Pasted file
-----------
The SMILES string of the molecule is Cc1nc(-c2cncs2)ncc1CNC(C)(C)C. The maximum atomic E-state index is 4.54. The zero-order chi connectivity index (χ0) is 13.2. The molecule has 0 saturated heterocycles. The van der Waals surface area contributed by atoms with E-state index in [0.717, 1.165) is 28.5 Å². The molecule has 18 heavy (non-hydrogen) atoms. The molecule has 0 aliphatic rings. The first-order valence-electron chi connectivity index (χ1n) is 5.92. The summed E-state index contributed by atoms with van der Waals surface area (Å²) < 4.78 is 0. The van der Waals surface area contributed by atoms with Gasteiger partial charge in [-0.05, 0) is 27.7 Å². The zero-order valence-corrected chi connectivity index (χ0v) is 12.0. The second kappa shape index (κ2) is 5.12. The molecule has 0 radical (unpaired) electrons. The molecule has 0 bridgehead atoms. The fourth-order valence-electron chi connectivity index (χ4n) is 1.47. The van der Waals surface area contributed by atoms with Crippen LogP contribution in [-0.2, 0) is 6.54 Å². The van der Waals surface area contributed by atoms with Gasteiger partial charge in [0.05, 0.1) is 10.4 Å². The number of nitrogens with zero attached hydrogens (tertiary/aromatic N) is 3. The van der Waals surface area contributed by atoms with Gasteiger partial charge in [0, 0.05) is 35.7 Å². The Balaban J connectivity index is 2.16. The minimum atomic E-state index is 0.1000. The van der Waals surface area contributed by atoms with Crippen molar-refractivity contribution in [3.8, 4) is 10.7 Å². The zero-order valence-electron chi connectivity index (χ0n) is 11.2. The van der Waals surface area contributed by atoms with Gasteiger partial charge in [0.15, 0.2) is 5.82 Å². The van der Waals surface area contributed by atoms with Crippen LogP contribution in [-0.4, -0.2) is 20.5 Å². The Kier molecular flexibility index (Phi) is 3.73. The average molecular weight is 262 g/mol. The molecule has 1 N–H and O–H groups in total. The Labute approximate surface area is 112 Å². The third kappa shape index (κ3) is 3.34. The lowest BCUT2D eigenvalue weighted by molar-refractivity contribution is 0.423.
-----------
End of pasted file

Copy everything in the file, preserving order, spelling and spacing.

The SMILES string of the molecule is Cc1nc(-c2cncs2)ncc1CNC(C)(C)C. The maximum atomic E-state index is 4.54. The zero-order chi connectivity index (χ0) is 13.2. The molecule has 0 saturated heterocycles. The van der Waals surface area contributed by atoms with E-state index in [0.717, 1.165) is 28.5 Å². The molecule has 18 heavy (non-hydrogen) atoms. The molecule has 0 aliphatic rings. The first-order valence-electron chi connectivity index (χ1n) is 5.92. The summed E-state index contributed by atoms with van der Waals surface area (Å²) < 4.78 is 0. The van der Waals surface area contributed by atoms with Gasteiger partial charge in [-0.05, 0) is 27.7 Å². The zero-order valence-corrected chi connectivity index (χ0v) is 12.0. The second kappa shape index (κ2) is 5.12. The molecule has 0 radical (unpaired) electrons. The molecule has 0 bridgehead atoms. The fourth-order valence-electron chi connectivity index (χ4n) is 1.47. The van der Waals surface area contributed by atoms with Crippen LogP contribution in [-0.2, 0) is 6.54 Å². The van der Waals surface area contributed by atoms with Gasteiger partial charge in [0.05, 0.1) is 10.4 Å². The number of nitrogens with zero attached hydrogens (tertiary/aromatic N) is 3. The van der Waals surface area contributed by atoms with Gasteiger partial charge in [0, 0.05) is 35.7 Å². The Balaban J connectivity index is 2.16. The minimum atomic E-state index is 0.1000. The van der Waals surface area contributed by atoms with Crippen molar-refractivity contribution in [3.8, 4) is 10.7 Å². The zero-order valence-electron chi connectivity index (χ0n) is 11.2. The van der Waals surface area contributed by atoms with Gasteiger partial charge in [0.15, 0.2) is 5.82 Å². The van der Waals surface area contributed by atoms with Crippen LogP contribution in [-0.4, -0.2) is 20.5 Å². The Kier molecular flexibility index (Phi) is 3.73. The average molecular weight is 262 g/mol. The molecule has 1 N–H and O–H groups in total. The Labute approximate surface area is 112 Å². The third kappa shape index (κ3) is 3.34. The lowest BCUT2D eigenvalue weighted by molar-refractivity contribution is 0.423.